Harborview Arranges $187M in Skilled Nursing Loans; Coronavirus Receivership in New England

Harborview Capital Partners this week announced a raft of skilled nursing deals with a total of more than $191 million in acquisition and refinance loans.

First up, the New York City-based real estate finance and advisory firm teamed with Meridian Capital Group to provide $93.7 million for the acquisition of 19 facilities in the western U.S.

The portfolio deal saw a West Coast-based operator pick up the operations and real estate of six skilled nursing facilities, as well as the leasehold rights to an additional 13 properties. Fourteen of the properties are located in California, along with four in Washington and one in Nevada, for a total of 1,894 beds.

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The package consisted of $65.7 million in senior financing and a $28 million revolver from a commercial bank.

Next, Harborview announced the $81 million refinance of a portfolio of four skilled nursing facilities and one assisted living property in Maryland on behalf of an owner based in New Jersey.

The Garden State firm recently purchased the assets; the refinance cash comes with a four-year term and a $20 million, limited-recourse cash-out.

Harborview’s Ephraim Kutner, Jonathan Kutner, and Eli Kutner led the deal.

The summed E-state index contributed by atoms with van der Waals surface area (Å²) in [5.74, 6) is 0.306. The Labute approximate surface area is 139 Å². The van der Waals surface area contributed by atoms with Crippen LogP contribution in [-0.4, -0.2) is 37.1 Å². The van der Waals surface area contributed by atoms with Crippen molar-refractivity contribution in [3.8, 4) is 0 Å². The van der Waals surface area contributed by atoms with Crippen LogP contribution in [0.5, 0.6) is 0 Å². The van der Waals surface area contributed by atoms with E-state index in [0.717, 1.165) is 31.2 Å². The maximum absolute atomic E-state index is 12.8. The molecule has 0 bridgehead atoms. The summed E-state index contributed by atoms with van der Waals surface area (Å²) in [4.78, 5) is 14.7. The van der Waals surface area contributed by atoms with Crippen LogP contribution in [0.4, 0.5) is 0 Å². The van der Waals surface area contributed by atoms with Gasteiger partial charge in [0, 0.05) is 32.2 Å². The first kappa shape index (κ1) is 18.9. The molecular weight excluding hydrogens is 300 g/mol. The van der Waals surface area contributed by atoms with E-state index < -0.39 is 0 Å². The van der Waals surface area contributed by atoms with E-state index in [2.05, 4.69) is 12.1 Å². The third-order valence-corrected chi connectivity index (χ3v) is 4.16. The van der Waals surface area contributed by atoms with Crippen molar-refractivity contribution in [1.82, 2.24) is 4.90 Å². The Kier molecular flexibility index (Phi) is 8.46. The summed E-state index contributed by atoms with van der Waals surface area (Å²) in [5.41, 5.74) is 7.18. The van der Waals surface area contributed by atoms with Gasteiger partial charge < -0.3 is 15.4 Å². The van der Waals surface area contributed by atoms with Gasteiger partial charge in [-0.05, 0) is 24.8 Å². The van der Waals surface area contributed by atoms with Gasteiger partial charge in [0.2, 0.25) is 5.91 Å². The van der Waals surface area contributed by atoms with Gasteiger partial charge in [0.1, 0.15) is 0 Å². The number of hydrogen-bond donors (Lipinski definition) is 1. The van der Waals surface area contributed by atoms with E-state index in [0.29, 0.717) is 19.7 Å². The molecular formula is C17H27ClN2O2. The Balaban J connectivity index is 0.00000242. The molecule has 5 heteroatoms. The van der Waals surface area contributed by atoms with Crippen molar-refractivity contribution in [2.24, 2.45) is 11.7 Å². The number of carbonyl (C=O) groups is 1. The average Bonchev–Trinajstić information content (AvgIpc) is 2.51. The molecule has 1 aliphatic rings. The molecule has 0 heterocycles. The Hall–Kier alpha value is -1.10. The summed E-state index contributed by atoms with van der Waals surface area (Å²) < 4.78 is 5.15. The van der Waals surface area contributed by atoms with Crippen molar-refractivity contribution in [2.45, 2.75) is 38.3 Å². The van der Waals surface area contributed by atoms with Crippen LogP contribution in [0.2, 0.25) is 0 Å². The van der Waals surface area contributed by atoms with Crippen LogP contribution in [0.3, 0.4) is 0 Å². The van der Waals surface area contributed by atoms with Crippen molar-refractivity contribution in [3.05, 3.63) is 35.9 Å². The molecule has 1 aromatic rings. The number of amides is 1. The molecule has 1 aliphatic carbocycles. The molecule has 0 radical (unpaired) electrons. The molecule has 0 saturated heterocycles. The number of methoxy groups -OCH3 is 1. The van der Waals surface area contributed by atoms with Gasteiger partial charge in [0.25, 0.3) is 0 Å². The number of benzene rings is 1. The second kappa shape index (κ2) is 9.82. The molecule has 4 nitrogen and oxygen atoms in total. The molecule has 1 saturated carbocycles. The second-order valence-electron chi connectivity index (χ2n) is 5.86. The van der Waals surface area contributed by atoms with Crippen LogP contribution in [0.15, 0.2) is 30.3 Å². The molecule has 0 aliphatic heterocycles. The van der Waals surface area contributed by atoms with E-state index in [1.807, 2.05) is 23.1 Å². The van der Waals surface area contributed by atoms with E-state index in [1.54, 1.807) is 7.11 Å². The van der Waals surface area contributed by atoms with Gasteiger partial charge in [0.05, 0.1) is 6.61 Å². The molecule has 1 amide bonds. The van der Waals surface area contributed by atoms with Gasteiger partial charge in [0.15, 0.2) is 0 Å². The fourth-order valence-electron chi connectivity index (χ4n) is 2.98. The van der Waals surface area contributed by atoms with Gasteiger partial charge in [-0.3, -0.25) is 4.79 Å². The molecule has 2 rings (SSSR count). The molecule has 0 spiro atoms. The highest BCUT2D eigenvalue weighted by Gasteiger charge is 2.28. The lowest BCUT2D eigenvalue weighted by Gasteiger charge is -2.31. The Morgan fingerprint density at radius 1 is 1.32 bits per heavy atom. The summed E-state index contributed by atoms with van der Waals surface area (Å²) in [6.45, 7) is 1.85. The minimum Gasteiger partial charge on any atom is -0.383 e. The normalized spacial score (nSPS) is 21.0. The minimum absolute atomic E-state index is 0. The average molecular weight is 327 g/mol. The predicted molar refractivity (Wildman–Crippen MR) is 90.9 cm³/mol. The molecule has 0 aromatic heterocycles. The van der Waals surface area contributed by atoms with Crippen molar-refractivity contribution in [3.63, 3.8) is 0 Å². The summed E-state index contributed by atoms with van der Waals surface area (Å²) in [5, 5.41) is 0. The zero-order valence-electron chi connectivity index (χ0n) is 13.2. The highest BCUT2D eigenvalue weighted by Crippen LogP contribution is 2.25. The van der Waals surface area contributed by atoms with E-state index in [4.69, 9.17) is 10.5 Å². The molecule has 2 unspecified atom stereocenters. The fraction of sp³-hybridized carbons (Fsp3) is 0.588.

Finally, the company announced the $12.8 million refinance of a 200-bed skilled nursing facility and a 262-bed assisted living facility in Queens, N.Y.

Matt Hedvat and David Nussbaum originated the $6.85 million loan for the SNF, while Eli Kutner handled the $6 million for the assisted living property. Both loans were provided by regional banking partners.

Coronavirus Causes Receivership in RI

The COVID-19 crisis forced a single-site nursing home company into receivership in the state of Rhode Island, according to a report this week from GoLocalProv.

The 200-bed Hopkins Manor, located in North Providence, cited a growing debt burden in its receivership petition, according to the outlet.

“The Respondents’ fiscal distress has been exacerbated by the ongoing COVID-19 pandemic, which has resulted in a decrease in the Respondents’ already-limited revenues,” Hopkins Manor claimed in its formal receivership petition, per GoLocalProv. “Moreover, the Respondents recently discovered that certain residents and staff of the Hopkins Manor nursing home have contracted COVID-19, which is expected to further erode the Respondents’ financial condition and outlook. Petitioner believes that there is a risk of corporate assets being wasted or lost.”

Receivership serves as a kind of bankruptcy alternative for nursing homes. A judge appoints a temporary receiver, usually a lawyer, tasked with stabilizing the facility’s finances in anticipation of a sale to another operator, or a gradual wind-down of operations.

In this case, Judge Brian Stern installed Shechtman Halperin Savage partner Jonathan Savage as “special master,” GoLocalProv reported.

Evans’s $4.3M Sale in Rhode Island

Evans Senior Investments recently handled the $4.3 million sale of Elderwood at Riverside, a skilled nursing facility in Providence, R.I., according to a release posted on REBusiness Online.

The former owner of the 57-bed property, built in 1962, decided to sell after regulatory issues stymied an original plan to transfer the bed licenses elsewhere in Rhode Island, according to the post.

The transaction marks the first entrance into the Rhode Island market for the buyer, an owner-operator based in the Southeast.

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